FIG. 1 shows a crankcase ventilation system 20 for an internal combustion engine 22 generating blowby gas in a crankcase 24 containing engine oil 26 and oil aerosol. The system includes an air/oil separator 28 having an inlet 30 receiving blowby gas and oil aerosol from the crankcase, and having an air outlet 32 discharging clean blowby gas to the atmosphere or returned to the engine air intake, and having an oil outlet 34 discharging scavenged separated oil back to the crankcase, all as is known. In one embodiment air/oil separator 28 is an inertial impactor, for example as in the following incorporated U.S. Pat. Nos. 6,247,463; 6,290,738; 6,354,283; 6,478,109. The system further includes a jet pump 36 pumping scavenged separated oil from oil outlet 34 to crankcase 24. Jet pumps are known in the prior art, for example: “The Design of Jet Pumps”, Gustav Flugel, National Advisory Committee for Aeronautics, Technical Memorandum No. 982, 1939; “Jet-Pump Theory and Performance with Fluids of High Viscosity”, R. G. Cunningham, Transactions of the ASME, November 1957, pages 1807-1820. Separator 28 has a pressure drop thereacross such that the pressure at inlet 30 and in crankcase 24 is higher than the pressure at air outlet 32 and at oil outlet 34. The pressure differential between crankcase 24 and oil outlet 34 normally tends to cause backflow of oil from the higher pressure crankcase 24 to the lower pressure oil outlet 34. In the prior art, oil outlet 34 is located at a given elevation above crankcase 24 (typically greater than about 15 inches, though the dimensions vary) and a vertical connection tube is provided therebetween with a check valve, such that a gravity head develops and can overcome the noted pressure differential. In contrast, jet pump 36 in the present system supplies pumping pressure greater than the noted pressure differential to overcome the noted backflow tendency and instead cause suctioning of scavenged separated oil from oil outlet 34 and pumping of same to crankcase 24 via connection conduit 38. As is known, a jet pump is operated by a motive fluid directed through a reduced diameter jet nozzle 40 into a larger diametered mixing bore 42 having a suction chamber 44 therearound. The momentum exchange between the high velocity motive jet flow from motive jet nozzle 40 and the lower velocity surrounding fluid in mixing bore 42 creates the pumping effect which suctions and pumps fluid from chamber 44, for example as shown in the flow diagram in FIG. 2. In FIG. 1, jet pump 36 is a fluid-driven jet pump having a pressurized drive input at 40 receiving pressurized motive fluid from a source of pressurized fluid, a suction input at 44 receiving separated oil from oil outlet 34 of separator 28, and an output at 42 delivering jet-pumped oil to crankcase 24 via conduit 38.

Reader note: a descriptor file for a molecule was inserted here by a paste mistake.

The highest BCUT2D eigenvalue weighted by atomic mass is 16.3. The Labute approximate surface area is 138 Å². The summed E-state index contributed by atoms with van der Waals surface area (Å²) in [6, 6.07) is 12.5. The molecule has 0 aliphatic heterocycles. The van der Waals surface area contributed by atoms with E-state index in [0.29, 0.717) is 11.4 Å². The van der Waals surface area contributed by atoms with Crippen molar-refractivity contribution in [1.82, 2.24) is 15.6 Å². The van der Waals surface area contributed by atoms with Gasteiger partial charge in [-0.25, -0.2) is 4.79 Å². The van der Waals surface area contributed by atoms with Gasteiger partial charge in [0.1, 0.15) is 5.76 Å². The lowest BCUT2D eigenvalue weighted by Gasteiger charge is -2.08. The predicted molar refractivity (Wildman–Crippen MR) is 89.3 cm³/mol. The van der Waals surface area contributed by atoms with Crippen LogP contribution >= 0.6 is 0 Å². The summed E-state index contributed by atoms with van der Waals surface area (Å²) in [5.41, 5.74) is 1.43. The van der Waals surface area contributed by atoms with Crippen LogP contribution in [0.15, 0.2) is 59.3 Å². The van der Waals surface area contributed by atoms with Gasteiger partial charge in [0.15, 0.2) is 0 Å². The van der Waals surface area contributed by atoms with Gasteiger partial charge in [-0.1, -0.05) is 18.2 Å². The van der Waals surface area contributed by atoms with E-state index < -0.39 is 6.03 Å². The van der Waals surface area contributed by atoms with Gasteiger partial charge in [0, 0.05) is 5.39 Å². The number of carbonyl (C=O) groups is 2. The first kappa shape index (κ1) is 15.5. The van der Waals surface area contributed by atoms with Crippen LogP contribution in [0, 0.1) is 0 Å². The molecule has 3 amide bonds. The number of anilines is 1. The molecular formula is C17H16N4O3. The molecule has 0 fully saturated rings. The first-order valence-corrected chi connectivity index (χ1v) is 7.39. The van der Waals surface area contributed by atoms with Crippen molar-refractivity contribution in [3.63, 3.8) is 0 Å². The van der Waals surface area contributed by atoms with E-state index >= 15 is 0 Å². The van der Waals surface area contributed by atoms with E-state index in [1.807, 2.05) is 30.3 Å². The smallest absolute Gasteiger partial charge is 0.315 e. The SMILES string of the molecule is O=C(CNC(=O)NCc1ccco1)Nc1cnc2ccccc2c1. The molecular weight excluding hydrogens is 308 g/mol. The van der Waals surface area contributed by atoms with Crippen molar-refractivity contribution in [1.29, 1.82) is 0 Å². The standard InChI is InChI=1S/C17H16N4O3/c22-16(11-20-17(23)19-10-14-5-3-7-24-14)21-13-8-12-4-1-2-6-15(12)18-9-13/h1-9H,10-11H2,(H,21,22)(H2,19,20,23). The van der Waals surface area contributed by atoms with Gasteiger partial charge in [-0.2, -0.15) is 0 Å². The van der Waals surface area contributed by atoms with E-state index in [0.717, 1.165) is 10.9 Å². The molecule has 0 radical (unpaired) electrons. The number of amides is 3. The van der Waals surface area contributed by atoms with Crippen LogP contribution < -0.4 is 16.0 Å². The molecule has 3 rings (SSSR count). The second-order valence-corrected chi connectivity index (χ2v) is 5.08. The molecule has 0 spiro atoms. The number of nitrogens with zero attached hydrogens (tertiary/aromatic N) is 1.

The engine includes an oil circulation system 46 circulating engine oil 26 from crankcase 24 through an oil pump 48 delivering pressurized oil through filter 50 to selected engine components such as piston 52 and crankshaft 54 and then back to crankcase 24. In the embodiment of FIG. 1, jet pump 36 is an oil-driven jet pump having a pressurized drive input via conduit 56 receiving pressurized motive oil from oil pump 48, a suction input at 44 receiving separated oil from oil outlet 34 of separator 28, and an output at 42 delivering jet-pumped oil via conduit 38 to crankcase 24.